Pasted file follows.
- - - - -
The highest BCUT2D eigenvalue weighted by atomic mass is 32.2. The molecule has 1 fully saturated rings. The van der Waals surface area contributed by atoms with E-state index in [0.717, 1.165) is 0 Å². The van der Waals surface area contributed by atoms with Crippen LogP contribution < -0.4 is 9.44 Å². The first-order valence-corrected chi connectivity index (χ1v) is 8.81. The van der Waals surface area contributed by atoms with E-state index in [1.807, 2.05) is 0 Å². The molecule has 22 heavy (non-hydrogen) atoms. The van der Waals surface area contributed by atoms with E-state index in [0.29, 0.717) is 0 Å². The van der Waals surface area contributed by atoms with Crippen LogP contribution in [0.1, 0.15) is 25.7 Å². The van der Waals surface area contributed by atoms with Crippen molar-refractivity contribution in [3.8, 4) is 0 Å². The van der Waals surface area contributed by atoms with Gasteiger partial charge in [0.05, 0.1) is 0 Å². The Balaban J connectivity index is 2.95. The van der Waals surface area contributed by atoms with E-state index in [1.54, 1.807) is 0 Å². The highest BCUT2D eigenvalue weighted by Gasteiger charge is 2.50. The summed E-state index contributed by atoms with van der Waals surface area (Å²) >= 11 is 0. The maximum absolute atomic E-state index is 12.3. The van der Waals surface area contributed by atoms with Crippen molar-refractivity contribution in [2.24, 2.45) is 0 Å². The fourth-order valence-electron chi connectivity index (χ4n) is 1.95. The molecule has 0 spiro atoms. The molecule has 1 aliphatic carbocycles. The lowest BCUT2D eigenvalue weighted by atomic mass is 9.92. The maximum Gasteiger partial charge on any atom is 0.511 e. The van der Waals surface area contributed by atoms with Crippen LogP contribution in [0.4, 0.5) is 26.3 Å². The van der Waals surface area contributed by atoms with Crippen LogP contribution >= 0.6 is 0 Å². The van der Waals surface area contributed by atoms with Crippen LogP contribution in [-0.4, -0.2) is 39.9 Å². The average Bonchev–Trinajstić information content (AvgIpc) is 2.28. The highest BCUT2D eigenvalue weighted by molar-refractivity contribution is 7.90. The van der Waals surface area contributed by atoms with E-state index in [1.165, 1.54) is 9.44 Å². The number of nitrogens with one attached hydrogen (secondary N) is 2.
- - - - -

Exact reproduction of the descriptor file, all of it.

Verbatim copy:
The highest BCUT2D eigenvalue weighted by atomic mass is 32.2. The molecule has 1 fully saturated rings. The van der Waals surface area contributed by atoms with E-state index in [0.717, 1.165) is 0 Å². The van der Waals surface area contributed by atoms with Crippen LogP contribution < -0.4 is 9.44 Å². The first-order valence-corrected chi connectivity index (χ1v) is 8.81. The van der Waals surface area contributed by atoms with E-state index in [1.807, 2.05) is 0 Å². The molecule has 22 heavy (non-hydrogen) atoms. The van der Waals surface area contributed by atoms with E-state index in [0.29, 0.717) is 0 Å². The van der Waals surface area contributed by atoms with Crippen LogP contribution in [0.1, 0.15) is 25.7 Å². The van der Waals surface area contributed by atoms with Crippen molar-refractivity contribution in [3.8, 4) is 0 Å². The van der Waals surface area contributed by atoms with Gasteiger partial charge in [0.05, 0.1) is 0 Å². The Balaban J connectivity index is 2.95. The van der Waals surface area contributed by atoms with E-state index in [1.54, 1.807) is 0 Å². The highest BCUT2D eigenvalue weighted by Gasteiger charge is 2.50. The summed E-state index contributed by atoms with van der Waals surface area (Å²) >= 11 is 0. The maximum absolute atomic E-state index is 12.3. The van der Waals surface area contributed by atoms with Crippen molar-refractivity contribution in [2.24, 2.45) is 0 Å². The fourth-order valence-electron chi connectivity index (χ4n) is 1.95. The molecule has 0 spiro atoms. The molecule has 1 aliphatic carbocycles. The lowest BCUT2D eigenvalue weighted by atomic mass is 9.92. The maximum Gasteiger partial charge on any atom is 0.511 e. The van der Waals surface area contributed by atoms with Crippen LogP contribution in [0.4, 0.5) is 26.3 Å². The van der Waals surface area contributed by atoms with Crippen LogP contribution >= 0.6 is 0 Å². The van der Waals surface area contributed by atoms with Crippen LogP contribution in [-0.4, -0.2) is 39.9 Å². The average Bonchev–Trinajstić information content (AvgIpc) is 2.28. The highest BCUT2D eigenvalue weighted by molar-refractivity contribution is 7.90. The van der Waals surface area contributed by atoms with E-state index in [1.165, 1.54) is 9.44 Å². The number of nitrogens with one attached hydrogen (secondary N) is 2.